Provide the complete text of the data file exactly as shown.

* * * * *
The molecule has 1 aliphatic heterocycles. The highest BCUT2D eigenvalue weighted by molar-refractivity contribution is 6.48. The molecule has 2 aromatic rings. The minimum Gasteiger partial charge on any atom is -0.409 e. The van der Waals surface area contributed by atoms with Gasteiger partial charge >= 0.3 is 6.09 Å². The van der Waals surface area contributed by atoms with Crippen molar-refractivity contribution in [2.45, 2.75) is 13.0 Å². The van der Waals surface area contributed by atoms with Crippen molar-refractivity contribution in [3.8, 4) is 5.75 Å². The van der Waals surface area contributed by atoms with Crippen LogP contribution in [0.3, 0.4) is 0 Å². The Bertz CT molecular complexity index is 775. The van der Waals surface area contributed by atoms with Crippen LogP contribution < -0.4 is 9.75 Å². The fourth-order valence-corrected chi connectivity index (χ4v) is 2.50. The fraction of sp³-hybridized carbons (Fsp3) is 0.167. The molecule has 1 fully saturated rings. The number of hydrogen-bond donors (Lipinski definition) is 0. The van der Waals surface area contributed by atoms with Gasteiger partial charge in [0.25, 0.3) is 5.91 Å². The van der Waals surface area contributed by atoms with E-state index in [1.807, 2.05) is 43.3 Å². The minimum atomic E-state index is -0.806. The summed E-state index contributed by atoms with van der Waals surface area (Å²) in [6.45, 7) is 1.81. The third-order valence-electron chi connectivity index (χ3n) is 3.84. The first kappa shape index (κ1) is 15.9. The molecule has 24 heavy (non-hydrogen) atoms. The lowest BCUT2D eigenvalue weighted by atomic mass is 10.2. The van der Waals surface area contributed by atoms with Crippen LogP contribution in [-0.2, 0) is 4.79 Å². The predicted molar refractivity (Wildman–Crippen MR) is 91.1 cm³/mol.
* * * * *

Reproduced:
The molecule has 1 aliphatic heterocycles. The highest BCUT2D eigenvalue weighted by molar-refractivity contribution is 6.48. The molecule has 2 aromatic rings. The minimum Gasteiger partial charge on any atom is -0.409 e. The van der Waals surface area contributed by atoms with Gasteiger partial charge >= 0.3 is 6.09 Å². The van der Waals surface area contributed by atoms with Crippen molar-refractivity contribution in [2.45, 2.75) is 13.0 Å². The van der Waals surface area contributed by atoms with Crippen molar-refractivity contribution in [3.8, 4) is 5.75 Å². The van der Waals surface area contributed by atoms with Crippen LogP contribution in [0.3, 0.4) is 0 Å². The Bertz CT molecular complexity index is 775. The van der Waals surface area contributed by atoms with Crippen LogP contribution < -0.4 is 9.75 Å². The fourth-order valence-corrected chi connectivity index (χ4v) is 2.50. The fraction of sp³-hybridized carbons (Fsp3) is 0.167. The molecule has 1 fully saturated rings. The number of hydrogen-bond donors (Lipinski definition) is 0. The van der Waals surface area contributed by atoms with Gasteiger partial charge in [0.25, 0.3) is 5.91 Å². The van der Waals surface area contributed by atoms with E-state index in [1.807, 2.05) is 43.3 Å². The minimum atomic E-state index is -0.806. The summed E-state index contributed by atoms with van der Waals surface area (Å²) in [6.45, 7) is 1.81. The third-order valence-electron chi connectivity index (χ3n) is 3.84. The first kappa shape index (κ1) is 15.9. The molecule has 24 heavy (non-hydrogen) atoms. The lowest BCUT2D eigenvalue weighted by atomic mass is 10.2. The van der Waals surface area contributed by atoms with Crippen LogP contribution in [-0.2, 0) is 4.79 Å². The predicted molar refractivity (Wildman–Crippen MR) is 91.1 cm³/mol.